Protecting you and your staff

Wearing the appropriate personal protective equipment is important to stay safe. Close-fitting plastic gloves will protect the records from damage and also protect you from possible hazards in the water. P2 masks capable of filtering mould are important as mould can grow very quickly in very damp conditions. Eye protection is also a good idea. Keep all of these things in your disaster kit to have ready when you need them.

 Do you have the space to dry your records?

Do you have a clean, dry, well-ventilated space that is large enough to lay wet records out to dry? Do you have the staff to deal with the quantity of wet records that are damaged? If you don’t it’s best to contact a salvage company to undertake the work for you – plan ahead and keep their contact details updated for when you need them and discuss their methods and procedures thoroughly so you know what to expect. Ask the company for their resume and be sure that they have experience in disaster salvage of archival records – do not go with the cheapest option unless you can be sure the company has the relevant experience. If you are unsure about any aspect of the company’s methodology then contact a trained conservator for advice.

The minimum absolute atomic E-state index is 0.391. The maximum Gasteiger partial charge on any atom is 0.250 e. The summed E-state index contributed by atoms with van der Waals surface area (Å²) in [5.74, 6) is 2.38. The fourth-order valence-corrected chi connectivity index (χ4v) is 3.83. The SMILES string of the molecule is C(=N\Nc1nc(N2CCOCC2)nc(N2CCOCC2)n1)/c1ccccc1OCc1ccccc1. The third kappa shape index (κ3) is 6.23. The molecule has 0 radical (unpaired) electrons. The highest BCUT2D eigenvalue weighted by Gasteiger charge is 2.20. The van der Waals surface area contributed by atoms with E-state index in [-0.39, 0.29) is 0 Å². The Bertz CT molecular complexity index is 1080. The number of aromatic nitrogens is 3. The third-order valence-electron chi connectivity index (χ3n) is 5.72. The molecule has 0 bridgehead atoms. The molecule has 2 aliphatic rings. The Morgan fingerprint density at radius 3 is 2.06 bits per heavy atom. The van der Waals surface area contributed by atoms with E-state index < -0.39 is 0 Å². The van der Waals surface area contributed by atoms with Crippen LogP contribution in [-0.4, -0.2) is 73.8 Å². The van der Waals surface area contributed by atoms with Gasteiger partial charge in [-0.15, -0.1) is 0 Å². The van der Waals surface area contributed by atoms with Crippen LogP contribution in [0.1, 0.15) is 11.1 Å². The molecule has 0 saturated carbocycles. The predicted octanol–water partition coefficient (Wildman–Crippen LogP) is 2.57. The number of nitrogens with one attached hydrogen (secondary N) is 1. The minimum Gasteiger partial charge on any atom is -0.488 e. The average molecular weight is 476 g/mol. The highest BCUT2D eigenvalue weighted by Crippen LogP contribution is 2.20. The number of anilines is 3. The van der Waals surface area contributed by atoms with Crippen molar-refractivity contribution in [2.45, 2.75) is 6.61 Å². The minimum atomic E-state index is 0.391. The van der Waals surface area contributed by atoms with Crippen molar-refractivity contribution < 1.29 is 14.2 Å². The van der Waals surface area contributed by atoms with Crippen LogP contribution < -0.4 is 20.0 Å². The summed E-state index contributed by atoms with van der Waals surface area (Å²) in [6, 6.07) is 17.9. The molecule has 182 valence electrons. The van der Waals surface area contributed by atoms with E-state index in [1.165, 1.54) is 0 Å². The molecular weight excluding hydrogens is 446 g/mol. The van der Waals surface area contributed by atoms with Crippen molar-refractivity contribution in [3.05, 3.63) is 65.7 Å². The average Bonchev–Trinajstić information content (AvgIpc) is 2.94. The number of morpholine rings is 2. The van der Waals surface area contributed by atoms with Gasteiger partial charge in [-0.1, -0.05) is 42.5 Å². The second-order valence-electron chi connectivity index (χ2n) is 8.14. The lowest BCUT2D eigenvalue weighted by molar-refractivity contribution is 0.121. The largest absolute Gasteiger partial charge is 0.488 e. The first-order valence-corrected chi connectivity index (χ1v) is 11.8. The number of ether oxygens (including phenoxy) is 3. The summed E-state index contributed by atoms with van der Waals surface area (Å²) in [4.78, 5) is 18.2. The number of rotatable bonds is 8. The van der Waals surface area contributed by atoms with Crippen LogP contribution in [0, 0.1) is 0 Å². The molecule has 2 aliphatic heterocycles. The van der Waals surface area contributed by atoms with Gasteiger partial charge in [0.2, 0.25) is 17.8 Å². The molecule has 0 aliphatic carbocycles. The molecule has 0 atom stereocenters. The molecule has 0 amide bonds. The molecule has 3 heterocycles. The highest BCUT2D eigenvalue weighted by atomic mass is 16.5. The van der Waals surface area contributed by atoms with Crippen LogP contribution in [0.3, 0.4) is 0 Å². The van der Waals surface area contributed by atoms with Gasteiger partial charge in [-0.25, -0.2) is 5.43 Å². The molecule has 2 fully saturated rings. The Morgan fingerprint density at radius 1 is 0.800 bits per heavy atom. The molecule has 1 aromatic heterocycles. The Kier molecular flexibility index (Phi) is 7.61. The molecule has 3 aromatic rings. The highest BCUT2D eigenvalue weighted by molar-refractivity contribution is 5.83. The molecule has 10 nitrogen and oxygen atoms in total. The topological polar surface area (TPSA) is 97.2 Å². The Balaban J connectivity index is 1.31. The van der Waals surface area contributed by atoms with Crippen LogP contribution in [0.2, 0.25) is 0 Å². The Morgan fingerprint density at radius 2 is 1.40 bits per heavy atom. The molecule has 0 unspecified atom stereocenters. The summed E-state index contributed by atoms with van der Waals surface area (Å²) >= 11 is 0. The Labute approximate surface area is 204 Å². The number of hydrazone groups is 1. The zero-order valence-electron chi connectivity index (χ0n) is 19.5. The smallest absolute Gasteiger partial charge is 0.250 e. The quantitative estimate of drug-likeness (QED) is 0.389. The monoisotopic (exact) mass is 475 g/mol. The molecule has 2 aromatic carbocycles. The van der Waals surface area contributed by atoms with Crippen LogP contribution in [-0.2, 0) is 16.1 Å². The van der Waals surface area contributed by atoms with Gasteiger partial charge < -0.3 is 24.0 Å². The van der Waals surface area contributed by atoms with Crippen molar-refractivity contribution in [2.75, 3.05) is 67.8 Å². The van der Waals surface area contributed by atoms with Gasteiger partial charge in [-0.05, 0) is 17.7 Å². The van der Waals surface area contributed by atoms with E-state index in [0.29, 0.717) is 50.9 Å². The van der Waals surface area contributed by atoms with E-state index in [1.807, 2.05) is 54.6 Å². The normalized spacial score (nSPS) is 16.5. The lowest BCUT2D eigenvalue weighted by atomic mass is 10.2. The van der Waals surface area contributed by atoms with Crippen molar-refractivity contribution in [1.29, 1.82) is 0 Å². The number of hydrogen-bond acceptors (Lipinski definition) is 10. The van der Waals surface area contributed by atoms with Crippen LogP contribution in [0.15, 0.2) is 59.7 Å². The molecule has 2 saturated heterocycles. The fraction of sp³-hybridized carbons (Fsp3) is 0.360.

Salvage techniques

Air drying is the safest method for salvaging wet records